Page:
Columns September 2020

SEO for Editors

By Michelle Corbin

SEO stands for “search engine optimization.” With so much of the technical content that we produce published online, technical communicators have to know a bit about SEO. To learn the details of SEO, check out Search Engine Land and their “Essential Guide to SEO.” Another popular SEO learning resource is the Moz blog.

In this column, I present a way of thinking about SEO using SEO checklists that we have crafted based on the information in those resources. I might not present it using their terminology (jargon!), but I think they capture the essence of SEO guidelines for technical writers and technical editors.

Keywords

If you’ve heard anything about SEO, you’ve likely heard quite a bit about keywords. Keywords are the words and phrases that define what your content is about and that (hopefully) map to what people are searching for. Keywords are the answers to the users’ questions, so like all other things in our field, good keywords require knowing your users.

Once you’ve identified the keywords, you need to use them in all the right places:

  • Titles
  • Headings
  • URLs
  • Alt text for images
  • Liberally—and especially—within the first paragraphs on a page

Always front-load these elements with your keywords. That being said, make sure you keep your users in mind, and just write good content that your users will want to read.

Focus on the Content

For SEO, content truly is king. Content must be accurate (updated regularly), complete, and well-written.

It also needs to be compelling. Your content should provide unique information about the subject, answer the question that your users are asking, and be linked to from other pieces of content on and off your site.

The abstracts or blurbs (or snippets or meta descriptions) should also be carefully crafted to include keywords and answer your users’ questions. These blurbs are being pulled into search engine results pages (SERPs) to help users decide which link to take.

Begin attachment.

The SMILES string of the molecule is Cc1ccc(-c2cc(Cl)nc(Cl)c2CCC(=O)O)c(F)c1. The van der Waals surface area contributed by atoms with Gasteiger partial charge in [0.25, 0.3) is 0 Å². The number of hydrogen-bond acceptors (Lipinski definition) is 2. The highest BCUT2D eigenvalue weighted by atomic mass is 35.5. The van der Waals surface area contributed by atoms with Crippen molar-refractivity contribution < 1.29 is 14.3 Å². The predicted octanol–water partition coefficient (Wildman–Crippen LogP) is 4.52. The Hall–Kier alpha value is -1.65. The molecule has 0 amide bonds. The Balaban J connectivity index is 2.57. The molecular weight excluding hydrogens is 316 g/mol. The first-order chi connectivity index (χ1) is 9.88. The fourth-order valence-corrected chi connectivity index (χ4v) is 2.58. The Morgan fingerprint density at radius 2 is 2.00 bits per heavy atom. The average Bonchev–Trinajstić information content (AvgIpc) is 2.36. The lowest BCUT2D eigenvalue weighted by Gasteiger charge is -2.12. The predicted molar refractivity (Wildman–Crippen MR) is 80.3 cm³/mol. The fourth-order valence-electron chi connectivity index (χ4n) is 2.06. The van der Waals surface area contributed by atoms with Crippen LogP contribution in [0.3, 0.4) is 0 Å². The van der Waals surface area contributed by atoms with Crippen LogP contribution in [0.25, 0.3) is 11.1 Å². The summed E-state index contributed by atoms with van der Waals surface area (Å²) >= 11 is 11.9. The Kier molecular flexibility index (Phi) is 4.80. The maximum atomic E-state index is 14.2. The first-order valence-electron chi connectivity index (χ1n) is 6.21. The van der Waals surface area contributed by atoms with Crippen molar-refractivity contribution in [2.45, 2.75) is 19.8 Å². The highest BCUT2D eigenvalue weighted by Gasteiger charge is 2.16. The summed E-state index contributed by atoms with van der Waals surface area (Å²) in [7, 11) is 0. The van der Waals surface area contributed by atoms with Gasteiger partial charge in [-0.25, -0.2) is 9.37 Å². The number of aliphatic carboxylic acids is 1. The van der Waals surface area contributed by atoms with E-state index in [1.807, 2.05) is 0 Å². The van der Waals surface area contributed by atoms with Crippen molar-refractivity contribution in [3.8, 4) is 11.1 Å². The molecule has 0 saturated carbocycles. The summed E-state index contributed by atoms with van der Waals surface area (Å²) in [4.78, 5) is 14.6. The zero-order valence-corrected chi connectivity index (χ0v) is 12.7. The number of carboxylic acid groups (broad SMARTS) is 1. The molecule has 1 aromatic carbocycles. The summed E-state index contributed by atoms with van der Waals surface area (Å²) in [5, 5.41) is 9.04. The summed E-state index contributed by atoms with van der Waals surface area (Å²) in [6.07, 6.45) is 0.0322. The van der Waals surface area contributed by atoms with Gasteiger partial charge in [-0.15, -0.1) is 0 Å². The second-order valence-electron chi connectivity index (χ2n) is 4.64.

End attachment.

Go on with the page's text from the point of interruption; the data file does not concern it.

Headings help users navigate the page and understand the structure of the content on the page. Use lists and multiple, shorter paragraphs to break up large, long blocks of text. Finally, embed multimedia—images and video—to truly differentiate your content.

In Editing Matters, Michelle Corbin covers matters (topics) about editing that matter (are of consequence) to communicators of all kinds. Watch this space to understand more about editing and what you can do to improve the quality of your content. To suggest a topic or ask a question, contact Michelle at michelle.l.corbin@gmail.com.
Watch the Length of Things

Every title, subtitle, and heading in a piece of content must pack a significant punch for the SEO or findability of your content. Titles, subtitles, and headings will likely be used in SERPs and social media posts, which means that if they’re too long, they’ll be truncated. Titles and headings should be fewer than 50 characters, including spaces. Abstracts or blurbs should be fewer than 155 characters, including spaces.

Conclusion

Successful, useful information is easy to find. Findable information uses a core set of content SEO factors. All of the other factors that your site architect focuses on to improve SEO will be for naught if the content itself isn’t of the utmost quality.

References

Moz. n.d. “The Beginner’s Guide to SEO.” Accessed 28 June 2020. https://moz.com/beginners-guide-to-seo.

Moz. n.d. “What Are Keywords?” Moz SEO Learning Center. Accessed 28 June 2020. https://moz.com/learn/seo/what-are-keywords.

Search Engine Land. n.d. “Essential Guide to SEO: How to Master the Science of SEO.” Accessed 28 June 2020. https://searchengineland.com/guide/seo.

Search Engine Land. n.d. “What Is SEO/Search Engine Optimization?” Accessed 28 June 2020. https://searchengineland.com/guide/what-is-seo.

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